Every year, a few weeks into first term, you hear the question. It comes from parents of kids who have just started school and have come home with homework to be done each night. The kids are often just six years old, and they might have a home reader, sight words to be learnt, maybe even a worksheet or two.
“How do you fit it in?”
The question comes most often from working parents who are already struggling to squeeze dinner and bathtime into that small window before bedtime. On social media, other parents are quick to offer suggestions. They get their kids to do homework early in the morning, or over breakfast or dinner. Or maybe they stick up the sight words in rooms around the house for their kids to learn.
But the president of the NSW Teachers’ Federation, Maurie Mulheron, doesn’t agree with parents trying to cram homework into their young kids’ lives.
“Why would a child love learning if they’re going to the toilet and there’s spelling words on the back of the door?” he asks.
Mulheron, who has 40 years’ teaching experience, tells Mamamia that he’s not a fan of homework, full stop.
“I think it’s largely a waste of time,” he says. “There’s no research that I’ve seen that shows that giving particularly young kids additional homework has any beneficial impact on their learning outcomes. In fact, in many ways it could actually be discouraging.”
Obviously, students in the senior years of high school need to do homework, and there are some children who need one-on-one help in certain areas. But apart from that, Mulheron says there are already enough hours in the school day.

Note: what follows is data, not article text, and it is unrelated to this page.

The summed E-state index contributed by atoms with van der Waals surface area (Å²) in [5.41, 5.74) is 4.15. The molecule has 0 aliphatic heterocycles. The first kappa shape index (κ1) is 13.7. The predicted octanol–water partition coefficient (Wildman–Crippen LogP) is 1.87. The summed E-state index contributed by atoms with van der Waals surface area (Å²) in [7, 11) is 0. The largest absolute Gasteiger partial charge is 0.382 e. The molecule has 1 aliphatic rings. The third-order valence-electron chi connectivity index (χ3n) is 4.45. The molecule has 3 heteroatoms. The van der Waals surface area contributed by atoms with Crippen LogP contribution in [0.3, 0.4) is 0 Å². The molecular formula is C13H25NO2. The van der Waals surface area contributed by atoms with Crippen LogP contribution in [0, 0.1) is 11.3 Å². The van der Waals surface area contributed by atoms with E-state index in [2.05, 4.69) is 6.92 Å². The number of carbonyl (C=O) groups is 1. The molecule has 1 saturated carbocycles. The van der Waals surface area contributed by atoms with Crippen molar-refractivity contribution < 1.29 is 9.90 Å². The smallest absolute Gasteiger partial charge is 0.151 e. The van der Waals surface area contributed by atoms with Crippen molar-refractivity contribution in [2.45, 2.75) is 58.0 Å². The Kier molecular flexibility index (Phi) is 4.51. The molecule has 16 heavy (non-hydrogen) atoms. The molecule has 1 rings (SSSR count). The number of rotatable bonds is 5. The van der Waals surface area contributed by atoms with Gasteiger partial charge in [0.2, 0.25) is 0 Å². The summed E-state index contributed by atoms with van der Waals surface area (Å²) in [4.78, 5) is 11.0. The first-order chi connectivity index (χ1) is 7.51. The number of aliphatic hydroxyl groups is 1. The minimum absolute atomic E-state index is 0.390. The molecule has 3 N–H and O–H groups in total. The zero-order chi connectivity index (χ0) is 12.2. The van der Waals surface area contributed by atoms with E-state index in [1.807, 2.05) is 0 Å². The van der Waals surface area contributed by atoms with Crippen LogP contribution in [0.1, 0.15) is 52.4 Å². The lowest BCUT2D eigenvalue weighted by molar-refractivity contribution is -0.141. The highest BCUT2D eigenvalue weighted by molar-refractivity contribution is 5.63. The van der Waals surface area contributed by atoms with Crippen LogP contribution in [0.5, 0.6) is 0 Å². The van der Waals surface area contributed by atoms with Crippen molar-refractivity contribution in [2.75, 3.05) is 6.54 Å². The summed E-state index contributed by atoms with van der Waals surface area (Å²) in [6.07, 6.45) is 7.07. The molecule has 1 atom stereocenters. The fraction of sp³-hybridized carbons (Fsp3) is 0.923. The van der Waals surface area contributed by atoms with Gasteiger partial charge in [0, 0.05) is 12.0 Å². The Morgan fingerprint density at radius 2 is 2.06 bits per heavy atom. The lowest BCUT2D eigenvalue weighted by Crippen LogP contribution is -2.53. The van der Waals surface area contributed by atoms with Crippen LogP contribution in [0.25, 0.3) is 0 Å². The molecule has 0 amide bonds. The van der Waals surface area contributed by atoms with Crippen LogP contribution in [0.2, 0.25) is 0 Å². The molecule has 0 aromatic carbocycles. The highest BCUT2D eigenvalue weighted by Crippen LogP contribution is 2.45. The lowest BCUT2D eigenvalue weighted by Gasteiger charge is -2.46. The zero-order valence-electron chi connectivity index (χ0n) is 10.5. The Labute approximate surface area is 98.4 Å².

“Our kids spend a lot longer in school than other countries. I don’t know why we need to be giving them extra work at home.”
He says the other problem is that parents aren’t teachers.
"If it comes to kids struggling with a bit of research or a mathematical problem, that should be done in front of the teacher who can make the assessment of what the kid's doing and why they might be struggling with the problem."
Mulheron says parents who are finding it hard to fit in their kids' homework should pay a visit to the school.
"They've got to try and seek time with the principal and say, 'Look, we're not understanding the purpose of this. It's causing undue stress, it's eating into family time, it's causing tension between me and my child… I can't see why there's any necessity for it. What is your homework policy?'"
He believes a culture of hothousing has sprung up, with parents wanting their child to have a jump on other children, and that's put pressure on teachers to give more homework.
"I think a lot of teachers go through the motions to keep some parents happy - that somehow, by giving the kids homework, parents will think they're a good teacher."
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He thinks schools should be giving parents advice on things they can do with their kids: talking to them about school and relationships, watching interesting movies and documentaries, reading to them, taking them to galleries and museums.
"That is so much more beneficial than sitting down with a worksheet at the end of the day when everyone's tired and stressed and you're trying to juggle work and mealtime and bedtime."
He also thinks getting kids involved in music, dance, drama and sport is better for them than sitting down to do homework.
"And non-structured playtime is so important for kids in the afternoon," he adds.
As for the popular belief that kids should start doing homework in early primary school to prepare them for the challenges of high school, that isn't shared by Mulheron. He thinks that years of "drudgery" every afternoon and constant arguments with parents aren't good for kids, who can end up developing "work avoidance".
"Five or six years of these kind of conflicts, they're over it, they're sick of it. You haven't actually formed good habits at all. You've burned kids out."
How do you manage children's homework? Tell us in the comments below.